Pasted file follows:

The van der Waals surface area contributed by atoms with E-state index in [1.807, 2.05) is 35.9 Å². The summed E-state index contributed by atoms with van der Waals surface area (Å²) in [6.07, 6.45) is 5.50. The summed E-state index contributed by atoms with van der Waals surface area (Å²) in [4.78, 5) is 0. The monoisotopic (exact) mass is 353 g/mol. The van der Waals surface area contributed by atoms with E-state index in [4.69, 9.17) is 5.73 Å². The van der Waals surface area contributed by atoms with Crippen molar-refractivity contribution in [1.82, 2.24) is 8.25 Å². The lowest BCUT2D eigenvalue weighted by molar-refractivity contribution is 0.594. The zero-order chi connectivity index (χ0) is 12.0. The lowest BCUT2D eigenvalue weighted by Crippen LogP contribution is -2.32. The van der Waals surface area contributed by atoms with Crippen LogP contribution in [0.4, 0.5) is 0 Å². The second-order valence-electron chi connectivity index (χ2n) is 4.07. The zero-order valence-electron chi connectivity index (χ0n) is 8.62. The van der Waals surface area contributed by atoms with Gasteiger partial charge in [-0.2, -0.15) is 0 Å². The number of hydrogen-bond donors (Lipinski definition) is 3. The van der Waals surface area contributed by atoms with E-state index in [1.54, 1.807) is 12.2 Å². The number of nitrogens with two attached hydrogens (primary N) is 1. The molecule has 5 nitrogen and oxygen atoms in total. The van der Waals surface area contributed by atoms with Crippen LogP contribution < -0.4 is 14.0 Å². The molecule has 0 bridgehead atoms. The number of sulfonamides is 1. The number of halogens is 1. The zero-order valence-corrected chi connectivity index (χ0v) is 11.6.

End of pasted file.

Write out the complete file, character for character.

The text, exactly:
The van der Waals surface area contributed by atoms with E-state index in [1.807, 2.05) is 35.9 Å². The summed E-state index contributed by atoms with van der Waals surface area (Å²) in [6.07, 6.45) is 5.50. The summed E-state index contributed by atoms with van der Waals surface area (Å²) in [4.78, 5) is 0. The monoisotopic (exact) mass is 353 g/mol. The van der Waals surface area contributed by atoms with E-state index in [4.69, 9.17) is 5.73 Å². The van der Waals surface area contributed by atoms with Crippen molar-refractivity contribution in [1.82, 2.24) is 8.25 Å². The lowest BCUT2D eigenvalue weighted by molar-refractivity contribution is 0.594. The zero-order chi connectivity index (χ0) is 12.0. The lowest BCUT2D eigenvalue weighted by Crippen LogP contribution is -2.32. The van der Waals surface area contributed by atoms with Crippen LogP contribution in [0.4, 0.5) is 0 Å². The second-order valence-electron chi connectivity index (χ2n) is 4.07. The zero-order valence-electron chi connectivity index (χ0n) is 8.62. The van der Waals surface area contributed by atoms with Gasteiger partial charge in [-0.2, -0.15) is 0 Å². The number of hydrogen-bond donors (Lipinski definition) is 3. The van der Waals surface area contributed by atoms with E-state index in [1.54, 1.807) is 12.2 Å². The number of nitrogens with two attached hydrogens (primary N) is 1. The molecule has 5 nitrogen and oxygen atoms in total. The van der Waals surface area contributed by atoms with Crippen LogP contribution < -0.4 is 14.0 Å². The molecule has 0 bridgehead atoms. The number of sulfonamides is 1. The number of halogens is 1. The zero-order valence-corrected chi connectivity index (χ0v) is 11.6.